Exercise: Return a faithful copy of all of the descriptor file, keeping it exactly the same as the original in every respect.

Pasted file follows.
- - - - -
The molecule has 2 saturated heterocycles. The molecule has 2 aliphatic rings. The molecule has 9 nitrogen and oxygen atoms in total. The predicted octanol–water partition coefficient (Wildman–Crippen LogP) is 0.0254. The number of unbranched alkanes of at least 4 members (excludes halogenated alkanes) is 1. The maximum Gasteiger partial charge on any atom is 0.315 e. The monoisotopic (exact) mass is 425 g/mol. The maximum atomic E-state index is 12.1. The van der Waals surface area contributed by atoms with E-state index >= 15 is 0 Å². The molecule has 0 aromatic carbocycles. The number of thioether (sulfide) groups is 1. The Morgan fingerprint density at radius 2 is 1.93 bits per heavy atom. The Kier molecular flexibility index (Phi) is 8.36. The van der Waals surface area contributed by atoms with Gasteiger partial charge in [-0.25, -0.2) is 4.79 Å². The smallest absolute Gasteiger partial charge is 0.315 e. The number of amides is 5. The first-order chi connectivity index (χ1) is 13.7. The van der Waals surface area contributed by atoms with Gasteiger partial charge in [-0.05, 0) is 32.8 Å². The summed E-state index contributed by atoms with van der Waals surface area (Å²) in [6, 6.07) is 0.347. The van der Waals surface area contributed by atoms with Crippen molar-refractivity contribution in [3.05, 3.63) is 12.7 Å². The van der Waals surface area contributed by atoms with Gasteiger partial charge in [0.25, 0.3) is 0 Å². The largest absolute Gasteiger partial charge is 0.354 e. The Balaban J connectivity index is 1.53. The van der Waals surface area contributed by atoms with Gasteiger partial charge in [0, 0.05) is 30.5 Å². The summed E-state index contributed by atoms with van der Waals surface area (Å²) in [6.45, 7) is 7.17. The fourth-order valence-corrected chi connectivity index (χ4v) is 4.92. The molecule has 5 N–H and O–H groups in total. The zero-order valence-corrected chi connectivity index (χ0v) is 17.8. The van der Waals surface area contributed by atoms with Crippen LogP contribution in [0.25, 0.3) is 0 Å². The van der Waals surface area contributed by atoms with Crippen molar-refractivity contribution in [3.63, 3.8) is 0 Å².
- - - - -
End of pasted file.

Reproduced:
The molecule has 2 saturated heterocycles. The molecule has 2 aliphatic rings. The molecule has 9 nitrogen and oxygen atoms in total. The predicted octanol–water partition coefficient (Wildman–Crippen LogP) is 0.0254. The number of unbranched alkanes of at least 4 members (excludes halogenated alkanes) is 1. The maximum Gasteiger partial charge on any atom is 0.315 e. The monoisotopic (exact) mass is 425 g/mol. The maximum atomic E-state index is 12.1. The van der Waals surface area contributed by atoms with E-state index >= 15 is 0 Å². The molecule has 0 aromatic carbocycles. The number of thioether (sulfide) groups is 1. The Morgan fingerprint density at radius 2 is 1.93 bits per heavy atom. The Kier molecular flexibility index (Phi) is 8.36. The van der Waals surface area contributed by atoms with Gasteiger partial charge in [-0.25, -0.2) is 4.79 Å². The smallest absolute Gasteiger partial charge is 0.315 e. The number of amides is 5. The first-order chi connectivity index (χ1) is 13.7. The van der Waals surface area contributed by atoms with Gasteiger partial charge in [-0.05, 0) is 32.8 Å². The summed E-state index contributed by atoms with van der Waals surface area (Å²) in [6, 6.07) is 0.347. The van der Waals surface area contributed by atoms with Crippen molar-refractivity contribution in [3.05, 3.63) is 12.7 Å². The van der Waals surface area contributed by atoms with Gasteiger partial charge in [0.25, 0.3) is 0 Å². The largest absolute Gasteiger partial charge is 0.354 e. The Balaban J connectivity index is 1.53. The van der Waals surface area contributed by atoms with Gasteiger partial charge in [0, 0.05) is 30.5 Å². The summed E-state index contributed by atoms with van der Waals surface area (Å²) in [6.45, 7) is 7.17. The fourth-order valence-corrected chi connectivity index (χ4v) is 4.92. The molecule has 5 N–H and O–H groups in total. The zero-order valence-corrected chi connectivity index (χ0v) is 17.8. The van der Waals surface area contributed by atoms with Crippen LogP contribution in [0.25, 0.3) is 0 Å². The van der Waals surface area contributed by atoms with Crippen molar-refractivity contribution in [3.63, 3.8) is 0 Å².